Running a hedge fund is a sure path to riches with news that the world’s top 25 managers took home a combined fortune of £9 billion, says Institutional Investor’s Alpha. From that total, nine of them made more than £328 million each. Closer to home, Peter Hargreaves made his fortune as a partner in investment funds and is listed in the Sunday Times’ Rich List. He co-founded Hargreaves Lansdown with Stephen Lansdown and after starting trading in a Bristol bedroom they turned the firm into the one of the UK’s leading financial services businesses. Peter is now listed at number 47 on the list with a fortune of £1.53 billion while Stephen is placed 95 with a £900 million fortune.
Defense witnesses take the stand in Martinovich trial (DailyPress)
A top deputy of Jeffrey A. Martinovich said Wednesday he was unaware of any role the former financial service company CEO had in inflating the value of a solar company in which a Martinovich hedge fund owned a large stake. Kevin Cadieux was at Langley Air Force Base when he first got to know Martinovich, who’s on trial in federal court facing multiple fraud charges. Cadieux took over operations at Martinovich’s company, MICG Investment Management, in January 2008. He said he attended a series of meetings that included discussions about an MICG hedge fund called Venture Strategies that was managed by Martinovich and is a focus of the government’s case.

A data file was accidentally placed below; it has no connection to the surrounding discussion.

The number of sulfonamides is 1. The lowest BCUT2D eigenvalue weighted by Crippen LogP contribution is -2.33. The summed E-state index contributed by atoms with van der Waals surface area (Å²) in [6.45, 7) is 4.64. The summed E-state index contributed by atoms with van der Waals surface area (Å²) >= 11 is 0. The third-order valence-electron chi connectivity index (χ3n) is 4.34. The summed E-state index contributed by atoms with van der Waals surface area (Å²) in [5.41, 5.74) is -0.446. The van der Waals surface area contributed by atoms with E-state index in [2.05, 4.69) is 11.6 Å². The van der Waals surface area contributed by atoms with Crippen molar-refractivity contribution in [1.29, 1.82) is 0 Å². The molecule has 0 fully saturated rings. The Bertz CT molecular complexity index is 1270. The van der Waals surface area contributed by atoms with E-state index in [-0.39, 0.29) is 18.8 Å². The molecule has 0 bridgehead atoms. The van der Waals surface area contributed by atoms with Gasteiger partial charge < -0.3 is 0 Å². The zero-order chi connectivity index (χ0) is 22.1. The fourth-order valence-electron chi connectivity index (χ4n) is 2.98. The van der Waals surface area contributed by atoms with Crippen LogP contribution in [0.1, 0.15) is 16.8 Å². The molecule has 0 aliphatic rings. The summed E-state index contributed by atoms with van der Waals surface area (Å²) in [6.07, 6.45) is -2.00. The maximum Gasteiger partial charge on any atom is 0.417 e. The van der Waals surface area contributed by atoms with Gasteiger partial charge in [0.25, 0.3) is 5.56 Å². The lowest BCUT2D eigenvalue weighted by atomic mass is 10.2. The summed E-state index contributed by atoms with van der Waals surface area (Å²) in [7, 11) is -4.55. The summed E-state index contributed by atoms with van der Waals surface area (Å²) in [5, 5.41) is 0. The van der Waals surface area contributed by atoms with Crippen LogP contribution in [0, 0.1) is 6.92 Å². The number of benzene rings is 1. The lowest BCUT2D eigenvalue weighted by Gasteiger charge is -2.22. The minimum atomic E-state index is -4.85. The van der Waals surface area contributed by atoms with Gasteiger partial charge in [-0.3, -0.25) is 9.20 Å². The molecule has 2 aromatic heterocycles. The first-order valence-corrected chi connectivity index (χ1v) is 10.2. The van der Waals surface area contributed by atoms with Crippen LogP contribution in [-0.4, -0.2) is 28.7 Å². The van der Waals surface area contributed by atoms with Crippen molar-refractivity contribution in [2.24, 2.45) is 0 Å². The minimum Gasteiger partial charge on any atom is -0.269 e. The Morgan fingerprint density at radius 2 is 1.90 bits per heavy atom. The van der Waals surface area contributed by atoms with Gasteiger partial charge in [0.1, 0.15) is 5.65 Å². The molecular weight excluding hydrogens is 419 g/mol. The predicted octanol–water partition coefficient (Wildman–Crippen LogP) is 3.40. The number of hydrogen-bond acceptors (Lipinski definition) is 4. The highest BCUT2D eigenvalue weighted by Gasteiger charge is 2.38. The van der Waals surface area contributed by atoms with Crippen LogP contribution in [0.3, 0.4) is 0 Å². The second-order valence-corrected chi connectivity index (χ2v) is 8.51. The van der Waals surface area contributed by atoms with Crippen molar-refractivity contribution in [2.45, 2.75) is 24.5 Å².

Lansdowne Exits Prudential Short After ‘Meaningful’ Losses (BusinessWeek)
Lansdowne Partners Ltd., the biggest European hedge-fund firm focused on stock picking, said it abandoned a more than four-year bearish bet against Prudential Financial Inc (NYSE:PRU) after suffering “meaningful” losses. Lansdowne’s $8.6 billion Developed Markets Fund exited the short position in the first quarter after determining that the stock won’t fall “any time soon,” according to a letter sent to clients this month. Lansdowne has been betting against the U.K.’s biggest insurer by market value since at least January 2009 in a wager that had a value of 259 million pounds ($395 million) last month, regulatory disclosures show. Shares of Prudential, led by Chief Executive Officer Tidjane Thiam, have more than doubled since the start of 2009 on Asian growth and U.S. annuity sales. Lansdowne said the insurer can’t sustain its Asian profits and that the annuity business is “far riskier” than investors and regulators assume.
Paulson says he’s staying the course on gold (Reuters)
Billionaire investor John Paulson told investors on Wednesday he is staying the course on gold even though there may be more short-term volatility in the price of the metal. The New York-based hedge fund manager has long stuck by his thesis that gold will someday be a powerful hedge against inflation, and it was no different on the investor call he held, two people who listened to the call said. John Reade, a partner at Paulson & Co, said that the firm, which oversees about $18 billion, is not veering off its course even as he cautioned that there could be more price fluctuations in the short term.